Asthma, bronchial asthma, inflammation, improve symptoms, limit steroid inhaler use, diet and asthma, adrenals and asthma, essential fatty acids and asthma, omega 3 and asthma, EFA and asthma, vitamin C, Magnesium
Wheezing, coughing, difficulty breathing, chest tightness are symptoms that asthma sufferers know all too well. Incidence of asthma is on the rise with the increase in chemical pollution in the air, water, and food. The causes include the environmental factors and genetic factors.
Bronchial asthma is a hypersensitivity disorder characterized by airway spasm, mucosal edema, and excess mucus secretion that leads to decreased ventilation(movement of air in and out of the lungs).
Inflamed airways are sensitive to irritation from chemicals, dust and other allergens. In response to these substances the lungs will become inflamed and then airway muscles will tighten and mucus production will increase. This means less airflow to the lungs. At a biochemical level there is an increase in histamine from mast cells and increase in leukotrienes(both have inflammatory effects) which need to be controlled.
What can someone with asthma do to improve their symptoms and even limit the use of steroid inhalers to a minimum?
Let’s start with food. Food allergies or sensitivities are important factors to address for asthmatics. Food reactions whether immediate as is typically the case with peanuts, shellfish or delayed food reaction with foods such as milk and wheat can trigger or sustain symptoms of asthma. Elimination diets have successfully been used to treat asthmatics; basically the removal and later reintroduction of the offending foods do determine which foods are culprits. Food allergies can lead to increased gut permeability that can lead to increased chances of even more food allergies. Food additives should also be avoided as they negatively affect airway inflammation.
What about cortisol? Cortisol is very important hormone responsible for helping your body respond to stress(ie. Flight or fight response). The two glands that sit on top of your kidneys secrete cortisol in response to mental or physical stress. When your cortisol is elevated for a long period of time then its negative effects of cortisol come into play: weaker immune function, increased inflammation in the body, abdominal weight gain and lower thyroid function. Cortisol also plays an important role in immune function since it functions as a natural anti-inflammatory and inhibits the allergic response. These anti-inflammatory and anti-allergic properties are applicable to asthma as well.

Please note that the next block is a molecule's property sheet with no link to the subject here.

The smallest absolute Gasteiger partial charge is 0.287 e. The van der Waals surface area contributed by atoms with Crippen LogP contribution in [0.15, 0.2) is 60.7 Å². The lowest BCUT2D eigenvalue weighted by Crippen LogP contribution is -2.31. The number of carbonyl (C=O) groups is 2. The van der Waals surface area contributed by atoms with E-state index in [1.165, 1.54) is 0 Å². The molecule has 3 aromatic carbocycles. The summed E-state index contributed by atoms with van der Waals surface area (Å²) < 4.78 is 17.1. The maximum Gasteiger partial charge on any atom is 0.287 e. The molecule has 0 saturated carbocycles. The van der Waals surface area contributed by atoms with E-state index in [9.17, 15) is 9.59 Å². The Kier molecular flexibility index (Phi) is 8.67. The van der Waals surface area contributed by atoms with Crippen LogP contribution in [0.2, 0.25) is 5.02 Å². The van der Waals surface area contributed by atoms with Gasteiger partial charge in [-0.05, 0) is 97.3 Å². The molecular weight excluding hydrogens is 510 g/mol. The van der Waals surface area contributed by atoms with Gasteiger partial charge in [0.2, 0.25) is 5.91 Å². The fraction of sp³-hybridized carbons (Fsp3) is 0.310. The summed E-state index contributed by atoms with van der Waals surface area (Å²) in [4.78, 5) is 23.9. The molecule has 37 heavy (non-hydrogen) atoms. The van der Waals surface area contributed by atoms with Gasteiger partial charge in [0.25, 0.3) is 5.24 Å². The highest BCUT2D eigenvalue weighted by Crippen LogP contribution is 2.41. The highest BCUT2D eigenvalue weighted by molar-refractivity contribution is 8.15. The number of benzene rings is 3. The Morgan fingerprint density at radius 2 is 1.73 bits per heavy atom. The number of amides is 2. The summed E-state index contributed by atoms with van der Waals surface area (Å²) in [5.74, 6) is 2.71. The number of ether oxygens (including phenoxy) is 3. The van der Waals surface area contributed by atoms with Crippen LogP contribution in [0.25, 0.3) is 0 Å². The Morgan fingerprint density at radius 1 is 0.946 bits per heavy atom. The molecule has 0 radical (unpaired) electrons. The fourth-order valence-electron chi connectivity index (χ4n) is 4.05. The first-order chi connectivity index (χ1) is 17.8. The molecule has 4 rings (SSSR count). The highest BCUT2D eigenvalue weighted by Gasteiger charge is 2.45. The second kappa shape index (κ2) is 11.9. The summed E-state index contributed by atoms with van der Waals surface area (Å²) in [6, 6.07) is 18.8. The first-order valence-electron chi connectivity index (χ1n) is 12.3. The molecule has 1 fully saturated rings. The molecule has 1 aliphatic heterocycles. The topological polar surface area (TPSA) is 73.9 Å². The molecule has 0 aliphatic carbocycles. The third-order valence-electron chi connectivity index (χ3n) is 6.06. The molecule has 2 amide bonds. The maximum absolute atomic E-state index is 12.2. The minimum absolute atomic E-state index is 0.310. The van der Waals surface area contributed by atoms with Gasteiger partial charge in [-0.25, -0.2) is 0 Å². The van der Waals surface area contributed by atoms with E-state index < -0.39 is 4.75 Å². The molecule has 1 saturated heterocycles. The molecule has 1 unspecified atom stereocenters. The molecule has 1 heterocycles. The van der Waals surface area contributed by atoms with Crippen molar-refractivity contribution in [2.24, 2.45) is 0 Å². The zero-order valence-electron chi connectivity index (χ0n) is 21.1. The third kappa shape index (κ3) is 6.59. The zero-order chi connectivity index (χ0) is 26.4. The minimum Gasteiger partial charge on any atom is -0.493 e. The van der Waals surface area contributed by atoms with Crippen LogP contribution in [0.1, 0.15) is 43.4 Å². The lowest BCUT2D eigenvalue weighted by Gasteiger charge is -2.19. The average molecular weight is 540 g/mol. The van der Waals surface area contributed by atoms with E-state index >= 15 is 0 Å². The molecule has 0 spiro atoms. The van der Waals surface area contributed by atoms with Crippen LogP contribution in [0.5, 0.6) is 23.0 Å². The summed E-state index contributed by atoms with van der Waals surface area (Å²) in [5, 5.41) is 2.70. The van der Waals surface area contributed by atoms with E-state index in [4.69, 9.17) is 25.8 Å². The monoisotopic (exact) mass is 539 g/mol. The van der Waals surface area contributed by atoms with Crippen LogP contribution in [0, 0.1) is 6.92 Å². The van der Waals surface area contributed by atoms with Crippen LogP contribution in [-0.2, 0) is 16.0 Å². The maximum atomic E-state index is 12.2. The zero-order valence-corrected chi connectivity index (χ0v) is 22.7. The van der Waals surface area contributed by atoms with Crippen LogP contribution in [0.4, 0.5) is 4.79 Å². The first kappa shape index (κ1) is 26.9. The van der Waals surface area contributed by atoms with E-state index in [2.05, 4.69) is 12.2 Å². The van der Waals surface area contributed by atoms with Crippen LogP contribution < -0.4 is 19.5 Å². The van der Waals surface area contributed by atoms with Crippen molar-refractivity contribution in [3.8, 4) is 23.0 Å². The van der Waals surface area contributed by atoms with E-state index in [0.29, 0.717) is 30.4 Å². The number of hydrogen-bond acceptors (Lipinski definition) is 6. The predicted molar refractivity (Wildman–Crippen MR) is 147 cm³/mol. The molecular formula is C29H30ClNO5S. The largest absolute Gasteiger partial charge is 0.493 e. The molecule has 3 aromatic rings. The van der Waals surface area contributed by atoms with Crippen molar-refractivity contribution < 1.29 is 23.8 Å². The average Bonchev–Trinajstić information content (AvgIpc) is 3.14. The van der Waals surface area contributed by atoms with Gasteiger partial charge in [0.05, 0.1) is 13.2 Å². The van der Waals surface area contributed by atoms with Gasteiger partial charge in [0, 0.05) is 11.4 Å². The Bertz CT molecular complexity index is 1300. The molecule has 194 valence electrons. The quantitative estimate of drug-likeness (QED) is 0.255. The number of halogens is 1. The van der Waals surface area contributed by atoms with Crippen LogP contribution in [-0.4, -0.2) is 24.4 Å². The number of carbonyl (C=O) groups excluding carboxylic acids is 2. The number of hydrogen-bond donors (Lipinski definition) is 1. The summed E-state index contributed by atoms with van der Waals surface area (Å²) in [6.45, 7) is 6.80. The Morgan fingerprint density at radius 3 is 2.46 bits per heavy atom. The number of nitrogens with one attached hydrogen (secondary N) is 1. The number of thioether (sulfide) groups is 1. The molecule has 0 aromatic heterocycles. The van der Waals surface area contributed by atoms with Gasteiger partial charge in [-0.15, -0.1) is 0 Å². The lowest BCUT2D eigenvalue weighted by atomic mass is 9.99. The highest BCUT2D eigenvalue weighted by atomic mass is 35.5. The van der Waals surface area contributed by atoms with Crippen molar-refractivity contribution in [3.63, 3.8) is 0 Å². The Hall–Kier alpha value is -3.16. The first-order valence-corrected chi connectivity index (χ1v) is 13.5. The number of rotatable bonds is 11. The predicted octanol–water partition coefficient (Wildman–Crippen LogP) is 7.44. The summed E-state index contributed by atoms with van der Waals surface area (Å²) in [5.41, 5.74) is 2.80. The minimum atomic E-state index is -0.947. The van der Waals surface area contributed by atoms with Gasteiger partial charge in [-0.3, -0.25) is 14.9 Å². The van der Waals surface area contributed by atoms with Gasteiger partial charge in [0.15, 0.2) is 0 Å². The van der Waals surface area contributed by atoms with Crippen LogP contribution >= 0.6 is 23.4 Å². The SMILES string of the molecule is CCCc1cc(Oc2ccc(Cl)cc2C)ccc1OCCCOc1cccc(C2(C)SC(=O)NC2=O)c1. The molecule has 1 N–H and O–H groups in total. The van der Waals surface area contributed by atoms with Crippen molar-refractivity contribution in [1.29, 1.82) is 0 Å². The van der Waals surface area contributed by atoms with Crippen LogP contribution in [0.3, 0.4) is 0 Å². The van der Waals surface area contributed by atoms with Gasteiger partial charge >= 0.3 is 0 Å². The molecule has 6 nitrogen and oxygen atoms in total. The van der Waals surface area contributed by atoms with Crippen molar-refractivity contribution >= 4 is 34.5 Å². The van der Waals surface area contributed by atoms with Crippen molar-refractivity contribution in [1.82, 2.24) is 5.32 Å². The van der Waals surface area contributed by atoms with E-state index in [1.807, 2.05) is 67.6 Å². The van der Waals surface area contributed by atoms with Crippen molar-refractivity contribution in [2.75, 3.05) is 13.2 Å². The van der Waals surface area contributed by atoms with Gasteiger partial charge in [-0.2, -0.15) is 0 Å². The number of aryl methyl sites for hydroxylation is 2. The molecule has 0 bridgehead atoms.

Essential fatty acids, the omega 3 fat and omega 6 fat ratio should optimally be 4: 1 or even 3:1, but we are far off that target as the average American or Canadian consume much more omega 6 fats. The imbalance leads to greater overall inflammation in the body and as a negative effect on asthma as well. Omega 3 fatty acids are effective in improving inflammation in the lungs via balancing of the leukotriene pathway to the less inflammatory version which leads to improvement of symptoms. One of the best ways to improve your essential fatty acid balance is with good quality fish oil in the proper dose.
Vitamin C and bioflavanoids such as those found in grape seed, pine bark and green teas are also important in asthma treatment as they can inhibit mast cell release of histamine, smooth muscle contraction, and other inflammatory mediators. Vitamin C should be taken consistently to inhibit mast cell release of histamine as well.
Magnesium is a mineral that is involved in energy metabolism and hundreds of biochemical reactions. Its use in asthma is mostly for its anti-spasmodic activity on smooth muscle. The intake of oral magnesium can effectively raise magnesium blood levels but takes up to a number of weeks to do so. Intravenous magnesium can be used to raise tissue concentration of magnesium quickly and has been used to halt asthma attacks.